Eriksson continues: “I also felt that shooting in available light would go a long way to help the audience suspend their disbelief and, when combined with the emotional qualities of VistaVision, it would make the audience feel as if this story could very well be occurring in front of their eyes. I find the taller 1.5:1 VistaVision image a far more immersive experience on a large-format IMAX screen, than a widescreen 2:35:1 image on a traditional theatre screen.”
A Beaumonte VistaVision camera was supplied by Camera Revolution, whilst Eriksson's preferred Hasselblad lenses were supplied by Pro Centre in East London. Additional camera accessories were sourced from ARRI Rental. “The VistaVision camera-and-lens lump is relatively compact in terms of size,” Eriksson notes, “and it’s just like using any other film camera really, except you’re capturing stunning image quality.
Eriksson selected KODAK VISION3 50D Color Negative Film 5203 film for the day exteriors and KODAK VISION3 250D Color Negative Film 5207 for interior scenes. “Since we were shooting in VistaVision, I wanted to get the cleanest-possible film look, and the two Kodak daylight stocks work well together in this respect,” he explains. “As 70% of the film is set outdoors, the 50D was our workhorse. It has great texture and dynamic range, whilst the grain brings a certain liveliness to the image which I like, as opposed to the clinical sterility you can get in the digital image.
“The 250D has exceptional dynamic range, and its ability to capture highlight details is unparalleled. We were shooting next to the ocean in good weather. When the sun is out, the sea acts like a giant mirror and bumps the light up. So I was able get great exposures on the interior shots, without needing to supplement the lighting with HMIs too much. Although there was often a lot of glare, plus all manner of reflections to consider, the 250D captured details in the highlights on interior shots without any problems, and the results look fantastic.”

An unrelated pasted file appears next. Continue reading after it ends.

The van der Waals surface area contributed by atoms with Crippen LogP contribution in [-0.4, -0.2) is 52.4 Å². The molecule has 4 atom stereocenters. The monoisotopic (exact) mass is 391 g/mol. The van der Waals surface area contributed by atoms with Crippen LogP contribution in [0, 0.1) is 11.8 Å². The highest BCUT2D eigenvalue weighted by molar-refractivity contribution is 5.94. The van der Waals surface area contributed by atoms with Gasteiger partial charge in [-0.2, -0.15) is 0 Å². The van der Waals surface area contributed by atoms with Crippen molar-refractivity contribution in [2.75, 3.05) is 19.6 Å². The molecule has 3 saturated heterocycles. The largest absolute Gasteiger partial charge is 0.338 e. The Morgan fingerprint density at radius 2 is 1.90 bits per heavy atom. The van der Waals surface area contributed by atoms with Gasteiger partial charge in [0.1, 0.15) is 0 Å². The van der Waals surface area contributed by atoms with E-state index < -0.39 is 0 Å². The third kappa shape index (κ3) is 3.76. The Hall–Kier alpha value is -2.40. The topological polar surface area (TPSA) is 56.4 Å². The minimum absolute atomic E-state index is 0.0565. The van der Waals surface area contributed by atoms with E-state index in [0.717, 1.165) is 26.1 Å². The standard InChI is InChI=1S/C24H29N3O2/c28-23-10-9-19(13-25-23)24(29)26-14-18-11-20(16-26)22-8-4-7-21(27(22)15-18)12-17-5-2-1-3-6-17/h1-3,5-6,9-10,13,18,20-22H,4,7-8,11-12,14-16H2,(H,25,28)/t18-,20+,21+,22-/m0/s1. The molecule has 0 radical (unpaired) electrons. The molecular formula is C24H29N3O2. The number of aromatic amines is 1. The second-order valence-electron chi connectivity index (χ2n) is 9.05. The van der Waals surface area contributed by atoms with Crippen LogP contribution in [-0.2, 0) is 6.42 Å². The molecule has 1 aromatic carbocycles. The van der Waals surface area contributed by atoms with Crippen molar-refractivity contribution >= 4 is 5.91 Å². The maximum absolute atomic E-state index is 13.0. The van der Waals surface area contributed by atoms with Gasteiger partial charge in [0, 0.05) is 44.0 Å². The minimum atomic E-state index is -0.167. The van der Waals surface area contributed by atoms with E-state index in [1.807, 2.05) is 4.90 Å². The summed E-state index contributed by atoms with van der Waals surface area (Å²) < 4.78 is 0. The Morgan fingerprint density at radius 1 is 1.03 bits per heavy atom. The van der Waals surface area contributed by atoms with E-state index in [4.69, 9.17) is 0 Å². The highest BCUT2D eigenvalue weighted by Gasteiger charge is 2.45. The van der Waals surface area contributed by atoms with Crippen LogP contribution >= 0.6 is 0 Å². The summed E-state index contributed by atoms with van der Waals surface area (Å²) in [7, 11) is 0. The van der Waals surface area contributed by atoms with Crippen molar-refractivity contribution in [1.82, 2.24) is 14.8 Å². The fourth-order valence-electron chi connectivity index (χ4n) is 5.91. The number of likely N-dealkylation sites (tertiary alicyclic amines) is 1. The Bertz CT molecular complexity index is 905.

To assist with the budget Kodak, together with KODAK Film Lab London (formerly i-Dailies), provided a generous stock, processing and scanning package to the production. The negative was scanned at Full HD on an ARRISCAN for offline editing, with a re-scan of the original 8-perf VistaVision negative selects at 4K for the final online. From this digital master, head colourist Toby Tomkins at Cheat London will perform the final DI grade. Final deliverables will include a film print, plus 2K and 4K DCPs.
Along with screening Ellston Bay at Cannes, Loraine and Eriksson hope to release on 4K Blu-Ray, as the VistaVision format will hold up well on the new format, and are planning special screenings at the BFI IMAX in London, with the support of projectionist Michael Ford.
“Ellston Bay is a highly-ambitious project, and one which has required a great deal of external support to make it happen,” says Loraine. “But when you approach an investor, or someone from whom you need practical support, film has so much more credibility and buy-in than digital. Anyone can shoot digitally, but people take proper filmmaking much more seriously. That’s how we attracted our acting talents in the first place.
“It’s also thanks to the generous support of Kodak, KODAK Film Lab London, Camera Revolution, ARRI Media, many film professionals lending their time and expertise, and the people of Budleigh Salterton, that we have been able to realize this project to its full potential. The result is a very rare event – something that hasn't been seen in contemporary cinema for a considerable time – and we are thrilled by the outcome.”
Loraine concludes: “We would love to get a buzz going at the 2017 Cannes Film Festival – not just about our VistaVision production, but about film in general. I want other producers to know how accessible and useable film really is, and its advantage to the final product. Your film production will open doors and you will get a stand-out result. Film is infinitely better than digital.”